If your workload demands are low, meaning if you plan to work on simple tasks like word processing, internet surfing, and social media usage, then the following CPU with their clock speed is recommended:

  • Lower Range: Intel Pentium Silver N6000 – 1,1 GHz (base) – 3.3 GHz (boost)
  • Upper Range: AMD Athlon 3150U – 2.4 GHz (base) – 3.3 GHz (boost)

Also Read: Is a Dual Core Processor Good for Gaming?

Everyday Work: Home Use, Casual Office Work

For this, you can get a primary Intel Core i3 or a Ryzen 3 processor from the ‘U’ series. You don’t reasonably need to go into the mainstream processor lines for office work that deals with excel sheets, report writing, etc.

  • Lower Range: Intel Pentium 10110U – 2.10 GHz (base) – 4.10 GHz (boost)
  • Upper Range: AMD Ryzen 3 4300U – 2.7 GHz (base) – 3.7 GHz (boost)

Also Read: Difference Between Pentium and Core i3 Processors

Moderate Work: Demanding Office Work, Casual Editing / Gaming

If you are a casual gamer or sometimes edit photos and videos, then a somewhat beefier CPU is warranted:

  • Lower Range: Intel Core i7 1185G7 – 3.9GHz (base) – 4.80 GHz (boost)
  • Upper Range: AMD Ryzen 3 5400U – 2.6 GHz (base) – 4.0 GHz (boost)

Gaming and Intermediate Work: For All Sort of Gaming and Intermediate Level of Editing and Designing Work

Mainstream processors are recommended for gaming. Here I am talking about AMD Ryzen 5 and Intel Core i5 processors. These have excellent single-core performance and have enough cores for most games.

Generally, going for a high-performance processor with more cores, i.e., the Ryzen 7 or Core i7 processor, does not give a huge performance boost for gaming since most games do not utilize the overkill amount of cores they offer.

  • Lower Range: AMD Ryzen 5 4600H – 3.0 GHz (base) – 4.0 GHz (turbo)
  • Upper Range Intel: Intel Core i5 11500H  – 3.9 GHz (base) – 4.6 GHz (boost)
  • Upper Range AMD: AMD Ryzen 5 5600H – 3.3 GHz (base) – 4.2 GHz (boost)

Also Read: Is Quad Core Processor Good for Gaming?

High Performance – For Professionals – Game Streaming Builds

A higher core count matters as much as the clock speed for this line of work.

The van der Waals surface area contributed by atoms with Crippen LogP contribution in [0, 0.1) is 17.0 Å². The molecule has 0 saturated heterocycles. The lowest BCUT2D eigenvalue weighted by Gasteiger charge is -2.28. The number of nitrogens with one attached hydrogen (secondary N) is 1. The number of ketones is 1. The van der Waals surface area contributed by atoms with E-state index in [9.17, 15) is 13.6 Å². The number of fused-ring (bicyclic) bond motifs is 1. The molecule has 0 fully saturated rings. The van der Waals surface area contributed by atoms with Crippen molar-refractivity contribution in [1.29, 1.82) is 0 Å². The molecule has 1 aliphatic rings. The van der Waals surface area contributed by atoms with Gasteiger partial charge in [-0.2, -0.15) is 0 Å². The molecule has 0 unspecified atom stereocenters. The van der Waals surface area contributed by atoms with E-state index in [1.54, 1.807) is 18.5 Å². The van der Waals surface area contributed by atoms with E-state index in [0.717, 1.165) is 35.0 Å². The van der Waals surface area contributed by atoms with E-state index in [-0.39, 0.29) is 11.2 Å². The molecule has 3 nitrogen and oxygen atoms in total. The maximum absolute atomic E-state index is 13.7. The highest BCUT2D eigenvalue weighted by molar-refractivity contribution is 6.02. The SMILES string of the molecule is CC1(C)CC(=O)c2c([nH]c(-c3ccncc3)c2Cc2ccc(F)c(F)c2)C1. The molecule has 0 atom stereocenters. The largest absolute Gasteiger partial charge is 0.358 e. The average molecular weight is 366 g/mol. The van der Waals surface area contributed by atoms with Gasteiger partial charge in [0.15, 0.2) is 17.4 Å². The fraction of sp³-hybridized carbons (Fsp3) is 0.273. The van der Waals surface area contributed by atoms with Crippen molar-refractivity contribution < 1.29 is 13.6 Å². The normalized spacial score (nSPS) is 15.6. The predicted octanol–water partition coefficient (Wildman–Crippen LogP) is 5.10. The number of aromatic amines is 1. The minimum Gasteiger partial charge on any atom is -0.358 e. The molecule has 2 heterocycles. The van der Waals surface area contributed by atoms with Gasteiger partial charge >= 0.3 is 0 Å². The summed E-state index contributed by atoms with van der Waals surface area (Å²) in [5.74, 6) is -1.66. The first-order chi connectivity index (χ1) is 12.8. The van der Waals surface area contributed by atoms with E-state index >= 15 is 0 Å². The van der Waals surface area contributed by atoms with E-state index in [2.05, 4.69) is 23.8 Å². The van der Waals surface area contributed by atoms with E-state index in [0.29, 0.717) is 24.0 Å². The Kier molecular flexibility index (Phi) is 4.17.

Work includes rendering, heavy multitasking with demanding software running simultaneously, streaming games, encoding videos, file compression, etc. Requires high-performance or workstation-grade processors.

Again, while the clock speed here is more or less the same as the mainstream processors above, the core count differentiates these processors, significantly boosting their multi-core performance.

  • Lower Range Intel: Intel Core i7-10850H – 2.2 GHz (base) – 5.1 GHz (boost)
  • Lower Range AMD: AMD Ryzen 7 4800H – 2.9 GHz (base) – 4.2 GHz (boost)
  • Upper Range Intel: Intel Core i7 11800H – 2.3 GHz (base) – 4.6 GHz (boost)
  • Upper Range AMD: AMD Ryzen 7 5800HS – 2.3 GHz (base) – 4.4 GHz (boost)

Workstation Build: Core i9 / Ryzen 9 is the Answer

If you are considering getting a workstation laptop for industry-grade content creation, engineer designs, simulation, AI/machine learning, etc. Then an Intel Core i9 or the AMD Ryzen 9 from the latest generation is recommended.

Also Read:

Summary

In short, an average processor with a decent all-rounded performance suitable for gaming and intermediate level of professional work should have a base clock speed of around 3.0 GHz with a Turbo boost of about 4.0 GHz.

Keeping this as the average, you can go for lower clock speeds if your work demand and budget are common, and inversely you can go for a higher clock speed (and cores) if you are a professional looking for a powerhouse CPU.

Again, while in this article, I talked about what is a good processor for a laptop by looking at popular options, sheer clock speed is not the best-determining factor of a processor’s performance.

I recommend that you follow benchmark results instead when comparing two processors. Some popular benchmarks are Passmark and Cinebench R23, R20, and R15.

Also Read: Laptop CPU vs. Desktop CPU

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Author:

Ojash
Ojash Yadav is the lead technical writer and resident tech guru at PCGuide101. He is a computer science graduate with over 8 years of experience in the IT field and a wealth of knowledge about computer peripherals. He has a passion for breaking down complex technical concepts and his goal is to make sure that our readers understand the technical details of the products they're interested in without getting lost in jargon. Ojash has over a decade of experience writing about the latest and greatest in the tech world, his articles have been featured in many popular tech publications and he's known for his thorough and unbiased reviews. He conducts extensive research and testing on the latest products to ensure our readers always get the most reliable information possible.